When you allocate an object, part of what happens is what you might expect, given the term. Cocoa allocates enough memory for the object from a region of application virtual memory. To calculate how much memory to allocate, it takes the object’s instance variables into account—including their types and order—as specified by the object’s class.
To allocate an object, you send the message
allocWithZone: to the object’s class. In return, you get a “raw” (uninitialized) instance of the class. The
alloc variant of the method uses the application’s default zone. A zone is a page-aligned area of memory for holding related objects and data allocated by an application. See Advanced Memory Management Programming Guide for more information on zones.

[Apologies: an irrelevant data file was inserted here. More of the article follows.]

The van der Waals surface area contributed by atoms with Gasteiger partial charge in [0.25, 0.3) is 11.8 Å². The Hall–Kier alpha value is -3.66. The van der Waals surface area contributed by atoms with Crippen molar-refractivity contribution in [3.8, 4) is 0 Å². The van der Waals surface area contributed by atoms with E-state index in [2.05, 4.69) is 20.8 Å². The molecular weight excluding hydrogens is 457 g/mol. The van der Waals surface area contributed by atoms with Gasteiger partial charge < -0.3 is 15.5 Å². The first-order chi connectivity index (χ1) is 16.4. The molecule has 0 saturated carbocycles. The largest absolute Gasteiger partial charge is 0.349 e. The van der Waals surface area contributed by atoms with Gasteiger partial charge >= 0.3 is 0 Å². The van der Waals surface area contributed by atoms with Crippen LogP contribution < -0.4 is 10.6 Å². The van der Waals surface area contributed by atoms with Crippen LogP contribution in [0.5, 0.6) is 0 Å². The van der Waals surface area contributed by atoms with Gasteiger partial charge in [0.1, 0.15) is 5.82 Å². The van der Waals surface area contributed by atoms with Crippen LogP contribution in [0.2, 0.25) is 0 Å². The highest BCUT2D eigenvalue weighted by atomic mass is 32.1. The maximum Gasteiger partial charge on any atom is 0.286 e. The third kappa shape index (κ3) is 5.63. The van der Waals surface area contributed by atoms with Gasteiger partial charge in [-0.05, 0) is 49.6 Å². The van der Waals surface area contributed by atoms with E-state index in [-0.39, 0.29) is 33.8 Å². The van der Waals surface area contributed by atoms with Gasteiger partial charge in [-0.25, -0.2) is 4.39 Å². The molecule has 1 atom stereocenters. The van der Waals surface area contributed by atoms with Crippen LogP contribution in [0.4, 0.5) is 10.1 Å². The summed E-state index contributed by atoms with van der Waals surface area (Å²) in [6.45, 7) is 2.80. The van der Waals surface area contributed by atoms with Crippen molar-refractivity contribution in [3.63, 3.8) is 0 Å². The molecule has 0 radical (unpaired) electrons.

An allocation message does other important things besides allocating memory:
isa instance variable is inherited from
NSObject, so it is common to all Cocoa objects. After allocation sets
isa to the object’s class, the object is integrated into the runtime’s view of the inheritance hierarchy and the current network of objects (class and instance) that constitute a program. Consequently an object can find whatever information it needs at runtime, such as another object’s place in the inheritance hierarchy, the protocols that other objects conform to, and the location of the method implementations it can perform in response to messages.
In summary, allocation not only allocates memory for an object but initializes two small but very important attributes of any object: its
isa instance variable and its retain count. It also sets all remaining instance variables to zero. But the resulting object is not yet usable. Initializing methods such as
init must yet initialize objects with their particular characteristics and return a functional object.